How Graves' disease can be treated by radioiodine therapy?

Piedmont Heart Institute
Cardiology (Cardiovascular Disease)

Among all other treatments, radioiodine therapy is the most commonly used treatment for Graves' disease in the United States.

In radioiodine therapy, the patient takes radioactive iodine-131 by mouth. As the thyroid gland collects iodine to make thyroid hormone, it will collect the radioactive iodine from the bloodstream. Iodine-131 will gradually destroy cells that make up the thyroid gland without affecting other tissues in the body.

More than one round of radioiodine therapy may be needed. Results take time, and a person undergoing this treatment may not notice improvement in symptoms for several weeks or months.

People with Graves' ophthalmopathy (GO) should talk with their doctor about any risks associated with radioactive iodine treatments.

Although iodine-131 is not known to cause birth defects or infertility, radioiodine therapy is not used to treat pregnant women or women who are breast-feeding.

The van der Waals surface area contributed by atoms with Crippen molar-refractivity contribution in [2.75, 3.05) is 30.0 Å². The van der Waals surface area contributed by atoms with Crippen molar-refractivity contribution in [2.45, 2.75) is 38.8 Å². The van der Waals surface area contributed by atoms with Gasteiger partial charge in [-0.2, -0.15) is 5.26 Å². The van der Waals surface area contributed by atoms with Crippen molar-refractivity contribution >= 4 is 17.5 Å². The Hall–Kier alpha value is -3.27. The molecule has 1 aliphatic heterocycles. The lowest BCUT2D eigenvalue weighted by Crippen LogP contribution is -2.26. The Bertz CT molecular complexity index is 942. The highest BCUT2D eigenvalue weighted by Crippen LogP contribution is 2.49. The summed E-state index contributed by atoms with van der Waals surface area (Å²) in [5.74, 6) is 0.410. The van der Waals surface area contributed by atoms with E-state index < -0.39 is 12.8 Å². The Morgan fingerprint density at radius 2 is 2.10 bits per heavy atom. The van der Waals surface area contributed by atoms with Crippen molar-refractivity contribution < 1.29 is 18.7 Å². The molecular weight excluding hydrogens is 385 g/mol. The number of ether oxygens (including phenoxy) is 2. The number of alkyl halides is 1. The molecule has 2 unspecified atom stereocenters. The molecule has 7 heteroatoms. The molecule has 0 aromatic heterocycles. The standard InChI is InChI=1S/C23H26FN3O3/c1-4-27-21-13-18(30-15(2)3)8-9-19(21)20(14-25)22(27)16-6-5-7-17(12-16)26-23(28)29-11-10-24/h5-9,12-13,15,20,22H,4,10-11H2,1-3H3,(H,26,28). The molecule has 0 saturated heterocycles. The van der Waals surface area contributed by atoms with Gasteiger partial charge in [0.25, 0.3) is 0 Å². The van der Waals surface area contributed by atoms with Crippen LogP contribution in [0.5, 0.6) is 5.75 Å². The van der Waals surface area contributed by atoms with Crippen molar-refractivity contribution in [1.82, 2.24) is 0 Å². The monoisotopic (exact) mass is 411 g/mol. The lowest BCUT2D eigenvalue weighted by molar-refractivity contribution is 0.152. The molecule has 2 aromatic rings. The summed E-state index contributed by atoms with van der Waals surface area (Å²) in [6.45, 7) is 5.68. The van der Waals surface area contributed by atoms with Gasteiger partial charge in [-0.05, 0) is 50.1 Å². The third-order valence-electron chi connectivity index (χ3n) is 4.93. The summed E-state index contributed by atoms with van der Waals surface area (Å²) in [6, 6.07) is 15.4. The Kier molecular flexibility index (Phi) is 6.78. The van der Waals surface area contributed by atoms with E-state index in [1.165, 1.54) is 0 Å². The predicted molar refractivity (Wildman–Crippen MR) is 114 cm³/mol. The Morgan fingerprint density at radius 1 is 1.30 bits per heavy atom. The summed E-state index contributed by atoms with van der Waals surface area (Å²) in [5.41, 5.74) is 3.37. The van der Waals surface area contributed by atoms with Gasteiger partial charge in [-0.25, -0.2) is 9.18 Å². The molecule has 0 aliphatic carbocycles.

Almost everyone who receives radioactive iodine treatment eventually develops hypothyroidism, which occurs when the thyroid does not make enough thyroid hormone.

This answer is based upon information from the National Institute of Diabetes and Digestive and Kidney Diseases.

Continue Learning about Graves' Disease

Graves' Disease

Graves' Disease

Graves' disease is an autoimmune condition that makes the thyroid to overproduce thyroid hormone (hyperthyroidism). Symptoms include irregular heartbeat, nervousness, mood changes, fatigue, and the appearance of bulging eyes. Trea...

tments include antithyroid medication, radioactive iodine and surgery.

Important: This content reflects information from various individuals and organizations and may offer alternative or opposing points of view. It should not be used for medical advice, diagnosis or treatment. As always, you should consult with your healthcare provider about your specific health needs.